Matthew Fuller on Fri, 10 Oct 1997 23:12:23 +0200 (MET DST)

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<nettime> delivery of net via electricity supply

Article from The Guardian 9 - 10 - 97
Nicholas Bannister

British Team Discover the Internet's Holy Grail

A 100-strong team in Essex has discovered on of the holy grails of the
telecommunications industry - a way to deliver internet services to the
home via the electricity mains.
        The new technology prevents the electrical current from distorting
internet signals and other computer data transmitted over the mains.  It
will enable electricity companies to offer their customers Internet access
at speeds 30 times greater than today's high-speed modems attached to
telephone lines, and open the way to mass marketing of the internet at
prices which most families will be able to afford
        At present the system relies on a special feed from the household
electricity meter, but the developers, working in Harlow, Essex are
confident that within a few years personal computer owners will just have
to plug themselves into the nearest household electricity point to link up
to the internet.
        Norweb Communications, part of the United Utilities water and
electricity group has debeloped the technology with Nortel, a Canadian
electronics group specialising in telecommunications.
        The Internet information is lifted from a small box linked to the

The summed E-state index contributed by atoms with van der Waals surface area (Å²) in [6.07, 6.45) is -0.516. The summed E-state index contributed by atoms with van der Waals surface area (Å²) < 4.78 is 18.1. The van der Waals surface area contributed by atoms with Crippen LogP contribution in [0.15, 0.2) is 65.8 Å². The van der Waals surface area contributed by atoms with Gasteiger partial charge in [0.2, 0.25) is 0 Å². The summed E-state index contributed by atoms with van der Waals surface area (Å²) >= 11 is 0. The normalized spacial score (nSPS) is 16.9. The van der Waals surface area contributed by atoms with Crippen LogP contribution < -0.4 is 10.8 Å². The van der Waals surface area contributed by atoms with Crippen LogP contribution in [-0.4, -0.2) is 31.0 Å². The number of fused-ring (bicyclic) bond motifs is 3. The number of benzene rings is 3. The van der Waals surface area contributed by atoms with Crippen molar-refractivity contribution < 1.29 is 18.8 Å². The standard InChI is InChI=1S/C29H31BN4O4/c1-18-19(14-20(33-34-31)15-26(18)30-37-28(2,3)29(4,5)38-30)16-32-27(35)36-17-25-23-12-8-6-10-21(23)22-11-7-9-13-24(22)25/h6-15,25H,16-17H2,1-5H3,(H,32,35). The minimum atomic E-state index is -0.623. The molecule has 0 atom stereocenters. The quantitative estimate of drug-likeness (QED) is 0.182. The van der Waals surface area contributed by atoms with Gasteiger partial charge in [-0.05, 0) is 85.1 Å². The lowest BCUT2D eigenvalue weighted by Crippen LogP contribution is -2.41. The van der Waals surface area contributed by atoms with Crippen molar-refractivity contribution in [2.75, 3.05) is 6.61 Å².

electricity meter.  It is then carried round the house on co-axial cables
similar to those used to link televisions to aerial sockets.  The cable is
linked to the computer using a PC card costing under 200ukp.
        Norweb Communications plans to offer the service to its 2 million
customers after a six-month marketing trial which will start in the first
quarter of next year.
        Mark Ballett, the company's managing director is considering
bundling internet access with the groups water and electricity services in
the north-west, and with new information and hom-management services,
including remote meter reading.  Customers would pay a fixed monthly fee,
yet to be decided for unlimited useage.
        Ian Vance, Nortel Europe's chief scientist, said the link could be
used for conventional PC and network computers - slimmed down versions
designed just for accessing the internet.  There was a potential to be
permanently on-line, downloading video-clips and compact disc quality
sound, and joining in high-speed computer games or video-conferencing.
        He said the team was working further on the technology so it would
be suitable for telephone calls, but "it is a couple of years before it
becomes a serious volume business".
        At present the system has to use conventional telecommunications
networks to link the electricity substations to the internet.  But the
research team hopes to be able to squeeze the telecom comapnies out by
using the country's high-voltage national grid instead.
        The developers have been testing the technology for 18 months, not
least to ensure that internet signals do not effect doemstic appliances.
        Energis, one of the newer telecom companies, is working with Nortel
and others on developing simlar technology to make its advanced telecom
services into businesses via the local electricity network.  This
technology which has higher capacity than that announced today, is unlikely
to be available for 18 months.

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